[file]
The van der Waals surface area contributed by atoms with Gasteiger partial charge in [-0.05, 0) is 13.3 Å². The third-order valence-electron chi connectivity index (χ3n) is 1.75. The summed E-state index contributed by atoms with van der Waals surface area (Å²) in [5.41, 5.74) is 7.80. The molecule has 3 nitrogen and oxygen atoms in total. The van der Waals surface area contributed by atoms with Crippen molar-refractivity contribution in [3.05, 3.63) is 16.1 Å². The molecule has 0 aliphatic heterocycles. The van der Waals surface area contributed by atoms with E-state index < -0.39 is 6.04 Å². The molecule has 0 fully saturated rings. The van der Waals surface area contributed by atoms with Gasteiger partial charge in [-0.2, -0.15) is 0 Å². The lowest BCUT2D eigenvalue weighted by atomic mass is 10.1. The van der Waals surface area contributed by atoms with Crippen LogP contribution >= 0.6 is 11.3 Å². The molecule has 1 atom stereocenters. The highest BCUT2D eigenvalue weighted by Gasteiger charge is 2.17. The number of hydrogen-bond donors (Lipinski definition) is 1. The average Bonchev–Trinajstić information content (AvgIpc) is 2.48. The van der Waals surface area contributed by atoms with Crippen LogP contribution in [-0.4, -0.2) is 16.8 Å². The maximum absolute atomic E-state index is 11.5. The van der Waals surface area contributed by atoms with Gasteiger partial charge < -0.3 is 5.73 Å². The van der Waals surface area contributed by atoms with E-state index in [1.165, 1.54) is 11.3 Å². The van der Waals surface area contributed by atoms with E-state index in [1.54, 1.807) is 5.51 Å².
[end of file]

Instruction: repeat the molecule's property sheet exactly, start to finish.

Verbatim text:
The van der Waals surface area contributed by atoms with Gasteiger partial charge in [-0.05, 0) is 13.3 Å². The third-order valence-electron chi connectivity index (χ3n) is 1.75. The summed E-state index contributed by atoms with van der Waals surface area (Å²) in [5.41, 5.74) is 7.80. The molecule has 3 nitrogen and oxygen atoms in total. The van der Waals surface area contributed by atoms with Crippen molar-refractivity contribution in [3.05, 3.63) is 16.1 Å². The molecule has 0 aliphatic heterocycles. The van der Waals surface area contributed by atoms with E-state index < -0.39 is 6.04 Å². The molecule has 0 fully saturated rings. The van der Waals surface area contributed by atoms with Gasteiger partial charge in [-0.2, -0.15) is 0 Å². The lowest BCUT2D eigenvalue weighted by atomic mass is 10.1. The van der Waals surface area contributed by atoms with Crippen LogP contribution >= 0.6 is 11.3 Å². The molecule has 1 atom stereocenters. The highest BCUT2D eigenvalue weighted by Gasteiger charge is 2.17. The number of hydrogen-bond donors (Lipinski definition) is 1. The average Bonchev–Trinajstić information content (AvgIpc) is 2.48. The van der Waals surface area contributed by atoms with Crippen LogP contribution in [-0.4, -0.2) is 16.8 Å². The maximum absolute atomic E-state index is 11.5. The van der Waals surface area contributed by atoms with Gasteiger partial charge < -0.3 is 5.73 Å². The van der Waals surface area contributed by atoms with E-state index in [1.165, 1.54) is 11.3 Å². The van der Waals surface area contributed by atoms with E-state index in [1.54, 1.807) is 5.51 Å².